- When using a missile weapon, the Stalker gains a +1 on all attack and damage rolls.
- Stalkers can use the Tracking proficiency in urban settings without penalty.
- Stalkers gain a bonus to surprise opponents, but only if the stalker is not in metal armor. Even then, the stalker must either be alone or 90 feet or more away from his party to gain this bonus. If he fulfills these conditions, he moves so silently that opponents suffer a -4 penalty to their surprise die rolls. If the stalker must open a door or screen to attack, this penalty is reduced to -2. If the stalker gains similar abilities from another source, such as being an Elf or a Thief, the penalty is increased by 2.
- A stalker’s familiarity with lawbreakers is so great that he has a chance of recognizing a criminal on sight. Whenever a stalker meets a criminal, he may make a check against his Law proficiency. If successful, the stalker recognizes the criminal—this allows the stalker to know the offender’s name, a list of his crimes, and information about where the criminal is wanted. Obviously this ability only works on individuals who are at least suspected of crimes by some local law enforcement group.
- Interrogation: When interrogating an NPC for any reason, a Stalker can acquire special knowledge about the NPC in one (but not both) of the following ways. In order to use any of these abilities, the Stalker must be able to speak with and question the NPC without distraction.
- By making a successful Reason check, the Stalker can determine the general alignment of the NPC. If successful, the Stalker learns the good-evil component of the NPC’s alignment (good, neutral, or evil).
- The Stalker can ascertain the NPC’s honesty. The DM secretly makes a Reason check for the Stalker. If the check succeeds and the NPC is being honest with the Stalker, the DM tells the Stalker that the NPC is telling the truth to the best of his knowledge. A successful check in no way compels the NPC to reveal any information to the Stalker. The NPC may refuse to cooperate, but the Stalker is assured of the truthfulness of anything the NPC decides to share (note that the NPC may still pass along unreliable information that he believes to be true).
If the check succeeds, and the NPC is being dishonest with the Stalker, the DM tells the Stalker that the NPC may be lying. It’s up to the Stalker to separate the truth from the lies; a successful check only tells him that he shouldn’t take everything the NPC says at face value. If the check fails, the DM tells the Stalker nothing about the honesty of the NPC. The Stalker must make up his own mind about the NPC’s reliability based on the NPC’s responses.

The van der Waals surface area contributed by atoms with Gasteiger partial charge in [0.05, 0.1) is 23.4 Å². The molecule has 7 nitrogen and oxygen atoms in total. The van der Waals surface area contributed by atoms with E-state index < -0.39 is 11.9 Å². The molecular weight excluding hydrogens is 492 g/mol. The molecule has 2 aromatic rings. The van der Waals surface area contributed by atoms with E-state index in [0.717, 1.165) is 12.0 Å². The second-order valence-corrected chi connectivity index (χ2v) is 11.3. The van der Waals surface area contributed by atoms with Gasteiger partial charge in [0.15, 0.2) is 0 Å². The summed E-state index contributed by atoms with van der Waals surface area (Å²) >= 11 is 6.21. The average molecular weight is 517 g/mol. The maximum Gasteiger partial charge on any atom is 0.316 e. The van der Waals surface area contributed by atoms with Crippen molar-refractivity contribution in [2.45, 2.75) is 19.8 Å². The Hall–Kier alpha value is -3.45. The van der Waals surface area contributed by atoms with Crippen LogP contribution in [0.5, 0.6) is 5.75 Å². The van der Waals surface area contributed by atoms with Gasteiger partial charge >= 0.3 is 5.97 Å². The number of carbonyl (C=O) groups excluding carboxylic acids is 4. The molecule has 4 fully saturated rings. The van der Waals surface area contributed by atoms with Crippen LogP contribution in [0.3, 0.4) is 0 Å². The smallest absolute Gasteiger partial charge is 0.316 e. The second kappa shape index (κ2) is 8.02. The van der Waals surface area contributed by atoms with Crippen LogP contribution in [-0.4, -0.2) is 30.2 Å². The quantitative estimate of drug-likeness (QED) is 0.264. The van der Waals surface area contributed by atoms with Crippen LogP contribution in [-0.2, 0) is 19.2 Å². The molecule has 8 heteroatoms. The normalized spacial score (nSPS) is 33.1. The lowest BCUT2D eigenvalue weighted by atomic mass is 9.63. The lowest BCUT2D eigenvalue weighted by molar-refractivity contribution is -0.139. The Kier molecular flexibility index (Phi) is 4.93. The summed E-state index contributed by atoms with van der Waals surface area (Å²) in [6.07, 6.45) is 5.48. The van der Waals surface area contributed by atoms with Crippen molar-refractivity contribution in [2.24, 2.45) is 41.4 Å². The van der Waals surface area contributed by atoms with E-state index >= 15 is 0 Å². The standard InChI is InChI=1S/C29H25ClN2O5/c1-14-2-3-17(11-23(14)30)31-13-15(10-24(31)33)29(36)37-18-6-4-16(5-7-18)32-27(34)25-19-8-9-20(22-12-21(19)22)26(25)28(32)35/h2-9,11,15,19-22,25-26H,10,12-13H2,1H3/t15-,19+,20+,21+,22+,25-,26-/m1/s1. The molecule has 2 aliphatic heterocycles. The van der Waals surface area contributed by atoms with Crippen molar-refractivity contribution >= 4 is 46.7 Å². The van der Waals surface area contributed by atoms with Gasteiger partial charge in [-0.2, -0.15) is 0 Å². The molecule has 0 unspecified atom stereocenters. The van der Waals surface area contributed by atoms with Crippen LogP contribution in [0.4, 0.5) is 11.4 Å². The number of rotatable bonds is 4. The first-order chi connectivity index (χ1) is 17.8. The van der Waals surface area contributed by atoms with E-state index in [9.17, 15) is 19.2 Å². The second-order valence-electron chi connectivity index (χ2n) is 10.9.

- Photographic Memory: When a Stalker reaches 10th level, he acquires a limited photographic memory, enabling him to recall details about anything he’s seen or heard since achieving 10th level. He can recall a fragment of a conversation, conjure up a mental image of a place he’s visited, or remember words on a printed page. To use this ability, the DM secretly makes an Knowledge check for the Stalker, with a -2 penalty. If the roll fails, the memory is too vague to be of any use to the Stalker. If the roll succeeds, the DM tells the Stalker what he wishes to remember. If the roll is a natural 20, the DM gives the Stalker intentionally misleading information about whatever he’s trying to remember (a room, for instance, is incorrectly recalled as having a locked window or mysterious claw marks on the walls). Because of the mental stress involved, this ability can be used only once per day.
- Regardless of class, the Stalker cannot use a shield or wear any type of metal armor (not even elven chain).
- The dark mood of a stalker often makes him seem at least as frightening and evil as those he hunts and those who meet a stalker for the first time are likely to come to the wrong conclusion about the dark, brooding figure. Thus a stalker suffers a -3 penalty on all initial NPC reaction rolls.
- The stalker’s primary dedication is to capture and punish lawbreaking miscreants. Once a stalker has set out to capture a particular criminal, he does not rest until the hunt is complete. If circumstances make it obvious that the stalker must leave such an undertaking until later, he must make a Willpower check to bring himself to abandon his quarry. Even if this roll is successful, the stalker is so agitated by this unfinished business that he suffers a -2 penalty on all d20 rolls for 1d4+1 weeks.